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By Rich Palmer • July 20, 2018

Canada's Impact on AI

Recently, Gravyty was mentioned in two articles on Hilborn: Charity eNews which provides independent Canadian news and analysis for the nonprofit sector.

The first is by Roger Ali, President & CEO at Niagara Health Foundation, titled "What the future holds with Artificial Intelligence", in which he says:

Gravyty ‘First Draft’ is the first artificial intelligence application designed to automatically craft the first draft of personalized, donor-centric emails for frontline fundraisers at nonprofit organizations. As we continue to experience disruptive technologies in the non-profit sector, we need to be more prepared how to integrate AI in what has been a fairly traditional philanthropic landscape for tomorrow’s donors.

The second is by Matt Dubins, Chief Data Scientist at Donor Science, titled "An open letter to fundraisers about #Analytics and #AI", in which he says:

One possible application of AI, along with a thing called Natural Language Processing, is to automatically craft text-based communication such as Gravyty’s “First Draft”.

These articles are significant in many ways, but two that we would like to point out directly.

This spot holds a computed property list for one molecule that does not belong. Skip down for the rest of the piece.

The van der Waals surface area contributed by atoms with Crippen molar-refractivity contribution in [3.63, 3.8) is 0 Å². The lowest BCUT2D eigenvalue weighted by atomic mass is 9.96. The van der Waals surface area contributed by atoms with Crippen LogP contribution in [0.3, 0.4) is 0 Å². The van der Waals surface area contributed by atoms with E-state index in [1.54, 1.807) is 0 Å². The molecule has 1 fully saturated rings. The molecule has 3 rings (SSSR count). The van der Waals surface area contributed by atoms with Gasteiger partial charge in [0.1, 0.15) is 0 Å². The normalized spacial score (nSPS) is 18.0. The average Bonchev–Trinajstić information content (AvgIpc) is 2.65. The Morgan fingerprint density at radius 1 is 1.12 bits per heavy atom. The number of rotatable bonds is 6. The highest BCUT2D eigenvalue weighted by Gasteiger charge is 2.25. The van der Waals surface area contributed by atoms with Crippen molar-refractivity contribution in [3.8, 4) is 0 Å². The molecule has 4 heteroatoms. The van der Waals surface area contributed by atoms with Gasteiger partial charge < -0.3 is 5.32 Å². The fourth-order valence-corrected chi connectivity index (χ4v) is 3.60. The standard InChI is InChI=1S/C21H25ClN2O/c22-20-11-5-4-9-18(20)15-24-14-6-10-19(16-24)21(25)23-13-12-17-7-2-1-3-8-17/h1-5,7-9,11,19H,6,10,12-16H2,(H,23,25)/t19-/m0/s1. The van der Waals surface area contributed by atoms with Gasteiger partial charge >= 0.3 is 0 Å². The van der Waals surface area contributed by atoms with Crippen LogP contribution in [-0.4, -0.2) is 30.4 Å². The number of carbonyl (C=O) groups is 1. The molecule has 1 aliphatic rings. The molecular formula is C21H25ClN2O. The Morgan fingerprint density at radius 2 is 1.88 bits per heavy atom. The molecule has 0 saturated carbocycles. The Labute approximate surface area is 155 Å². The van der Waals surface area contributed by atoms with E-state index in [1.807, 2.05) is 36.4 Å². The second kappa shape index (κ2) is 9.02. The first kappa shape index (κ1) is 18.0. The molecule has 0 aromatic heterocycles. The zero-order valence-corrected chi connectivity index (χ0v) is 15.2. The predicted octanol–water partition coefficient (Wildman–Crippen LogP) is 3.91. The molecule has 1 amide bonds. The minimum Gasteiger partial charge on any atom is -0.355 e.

First, the work we are doing continues to be validated by the industry. AI is poised to move the entire sector of social good forward if efforts stay focused on building products that make a difference in growing donor relationships and raising funds, while respecting people's needs during a transition into an AI-enabled future.

Second, Hilborn, Roger, and Matt are all from Canada. As attendees of the talk that Gravyty co-founder and CTO, Rich Palmer, gave at APRA ProspectCon this year ("How to Become an AI-Enabled Nonprofit") are aware, Canada played a major role in shaping the AI landscape we see today. During the 70s and early 80s, AI was going through a "winter" period in which public funding and private interest all but dried up because the use cases, data, and compute power did not live up to the hype of the algorithms from the 50s and 60s. It has been efforts by the Canadian government and university systems to support previously fringe AI and neural network researchers, such as Geoff Hinton, Yann LeCun, Richard Sutton, and Yoshua Bengio which revitalized the industry and allows us to do what we do today for our clients.